The Greek Thompsons
Martha and Harry Thompson of Selz, North Dakota had six children. Son Gust was born in 1923 – tomorrow would be his birthday. He joined the army when he was barely 18 and parachuted into Normandy on D-Day. Sometime later, he would become a German prisoner.
Two of Gust’s brothers also enlisted. Their niece, Jackie Knott, related a story about an episode where Harry, her grandfather, was in the local bar when “Someone mentioned (in German) that when Germany won the war, everyone would be speaking German.” With three of his sons fighting overseas, Harry took exception. Built like a bulldog and really powerful, Harry grabbed the guy and punched him. Four others jumped in, and Harry took them all on and cleaned the bar out.
When Harry’s son Gust was liberated as a prisoner, he weighed only 86 pounds. He got a farm in Washington state. He and his wife raised two daughters, but they would lose everything in a fire, and Gust’s wife ended up leaving him.
Gust’s sister, Ann, died in 1963. Before she passed, she asked him to raise her 13-year-old daughter, Jackie – a girl he barely knew. Jackie says, “I was bitter and angry when I arrived on his doorstep. He sat me down and listened, and then he told me, ‘It may be your parents’ fault you are the way you are. But it’s your own fault if you stay this way.’” The message was crystal clear.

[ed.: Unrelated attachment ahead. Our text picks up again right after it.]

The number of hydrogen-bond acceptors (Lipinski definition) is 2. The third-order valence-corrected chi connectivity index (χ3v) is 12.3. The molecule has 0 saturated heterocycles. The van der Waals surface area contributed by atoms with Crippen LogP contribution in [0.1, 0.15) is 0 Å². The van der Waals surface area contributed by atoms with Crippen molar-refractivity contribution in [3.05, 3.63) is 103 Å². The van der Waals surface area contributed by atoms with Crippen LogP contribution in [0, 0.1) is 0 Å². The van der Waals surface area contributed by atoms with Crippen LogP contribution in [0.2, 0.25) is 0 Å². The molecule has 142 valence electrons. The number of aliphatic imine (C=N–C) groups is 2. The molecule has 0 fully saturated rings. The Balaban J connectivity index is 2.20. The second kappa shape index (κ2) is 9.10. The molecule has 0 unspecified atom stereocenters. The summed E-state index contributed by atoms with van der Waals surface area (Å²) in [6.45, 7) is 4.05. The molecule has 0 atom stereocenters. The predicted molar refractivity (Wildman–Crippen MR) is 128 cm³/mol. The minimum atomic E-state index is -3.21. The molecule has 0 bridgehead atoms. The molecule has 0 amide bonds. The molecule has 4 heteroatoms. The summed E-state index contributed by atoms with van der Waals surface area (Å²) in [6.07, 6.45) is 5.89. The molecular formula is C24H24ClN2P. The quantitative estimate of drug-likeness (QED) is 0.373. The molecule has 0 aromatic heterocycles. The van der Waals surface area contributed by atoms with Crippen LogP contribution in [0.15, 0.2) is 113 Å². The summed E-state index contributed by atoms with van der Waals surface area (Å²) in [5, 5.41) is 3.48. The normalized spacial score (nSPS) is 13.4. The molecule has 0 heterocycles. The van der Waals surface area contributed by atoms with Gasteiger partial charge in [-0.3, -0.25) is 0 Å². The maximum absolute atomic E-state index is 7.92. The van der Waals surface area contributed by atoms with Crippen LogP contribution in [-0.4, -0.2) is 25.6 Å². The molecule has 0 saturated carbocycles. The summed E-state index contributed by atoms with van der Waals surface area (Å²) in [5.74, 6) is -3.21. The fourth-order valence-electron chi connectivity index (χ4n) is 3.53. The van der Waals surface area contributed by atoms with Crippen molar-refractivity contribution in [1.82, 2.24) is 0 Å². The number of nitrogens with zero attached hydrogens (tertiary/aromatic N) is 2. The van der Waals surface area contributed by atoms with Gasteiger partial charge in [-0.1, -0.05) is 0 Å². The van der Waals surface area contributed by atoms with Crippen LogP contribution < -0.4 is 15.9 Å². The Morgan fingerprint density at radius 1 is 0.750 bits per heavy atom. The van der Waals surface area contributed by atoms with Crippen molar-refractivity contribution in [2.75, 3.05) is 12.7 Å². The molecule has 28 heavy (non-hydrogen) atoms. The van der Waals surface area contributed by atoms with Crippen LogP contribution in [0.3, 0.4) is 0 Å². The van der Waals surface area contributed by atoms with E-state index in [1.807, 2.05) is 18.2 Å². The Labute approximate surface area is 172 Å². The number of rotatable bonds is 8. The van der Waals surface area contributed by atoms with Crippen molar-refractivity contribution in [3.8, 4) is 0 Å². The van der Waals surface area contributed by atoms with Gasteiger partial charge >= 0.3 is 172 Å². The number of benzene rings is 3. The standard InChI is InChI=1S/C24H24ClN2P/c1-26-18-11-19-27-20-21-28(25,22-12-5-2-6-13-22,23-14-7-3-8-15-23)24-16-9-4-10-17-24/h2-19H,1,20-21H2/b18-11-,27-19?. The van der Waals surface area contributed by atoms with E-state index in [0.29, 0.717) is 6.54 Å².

Jackie says she owes almost everything to Gust, and she was glad when she had the opportunity to repay him in some measure. As Gust’s health failed, he wanted to provide veterans’ benefits for his wife, but he couldn’t prove he was a veteran. Copies of his military records were lost in the house fire, and a fire in St. Louis had destroyed the originals.
Jackie learned Texas billionaire, Ross Perot, was helping veterans, so she sent him an email. The next day, Perot called her. He would be meeting with the head of the VA, and asked her for some of hard documentation, saying: “I’ll shove it in their face and demand they help this man.”
They found a book that listed POWs, including Gust. Within a week Gust’s wife was approved for survivor benefits. The family was surprised, however, when Gust received a POW disability check. He could have had the benefit all along.
Gust passed away two months later, in June 2004.
Dakota Datebook by Merry Helm
Knott, Jackie and Spencer, Dawn. Private correspondence, March and April, 2005.